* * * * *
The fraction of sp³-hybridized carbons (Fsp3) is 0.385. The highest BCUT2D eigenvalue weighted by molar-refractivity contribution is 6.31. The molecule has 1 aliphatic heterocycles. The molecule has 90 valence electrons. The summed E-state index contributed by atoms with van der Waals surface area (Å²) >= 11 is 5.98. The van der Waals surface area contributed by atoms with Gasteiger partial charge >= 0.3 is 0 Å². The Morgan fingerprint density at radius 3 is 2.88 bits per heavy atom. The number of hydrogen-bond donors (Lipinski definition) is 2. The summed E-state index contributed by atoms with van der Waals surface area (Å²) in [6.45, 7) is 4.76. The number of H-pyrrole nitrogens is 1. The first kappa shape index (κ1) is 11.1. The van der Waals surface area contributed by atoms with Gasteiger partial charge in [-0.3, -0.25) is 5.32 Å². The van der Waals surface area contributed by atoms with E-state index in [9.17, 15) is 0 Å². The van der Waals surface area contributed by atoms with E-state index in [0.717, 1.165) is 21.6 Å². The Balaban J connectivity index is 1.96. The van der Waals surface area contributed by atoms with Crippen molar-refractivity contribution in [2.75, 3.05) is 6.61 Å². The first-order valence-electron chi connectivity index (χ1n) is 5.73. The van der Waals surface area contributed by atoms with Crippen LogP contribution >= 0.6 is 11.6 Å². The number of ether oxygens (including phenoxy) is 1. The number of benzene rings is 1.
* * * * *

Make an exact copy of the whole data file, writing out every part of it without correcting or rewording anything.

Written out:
The fraction of sp³-hybridized carbons (Fsp3) is 0.385. The highest BCUT2D eigenvalue weighted by molar-refractivity contribution is 6.31. The molecule has 1 aliphatic heterocycles. The molecule has 90 valence electrons. The summed E-state index contributed by atoms with van der Waals surface area (Å²) >= 11 is 5.98. The van der Waals surface area contributed by atoms with Gasteiger partial charge >= 0.3 is 0 Å². The Morgan fingerprint density at radius 3 is 2.88 bits per heavy atom. The number of hydrogen-bond donors (Lipinski definition) is 2. The summed E-state index contributed by atoms with van der Waals surface area (Å²) in [6.45, 7) is 4.76. The number of H-pyrrole nitrogens is 1. The first kappa shape index (κ1) is 11.1. The van der Waals surface area contributed by atoms with Gasteiger partial charge in [-0.3, -0.25) is 5.32 Å². The van der Waals surface area contributed by atoms with E-state index in [9.17, 15) is 0 Å². The van der Waals surface area contributed by atoms with E-state index in [0.717, 1.165) is 21.6 Å². The Balaban J connectivity index is 1.96. The van der Waals surface area contributed by atoms with Crippen molar-refractivity contribution in [2.75, 3.05) is 6.61 Å². The first-order valence-electron chi connectivity index (χ1n) is 5.73. The van der Waals surface area contributed by atoms with Crippen LogP contribution >= 0.6 is 11.6 Å². The number of ether oxygens (including phenoxy) is 1. The number of benzene rings is 1.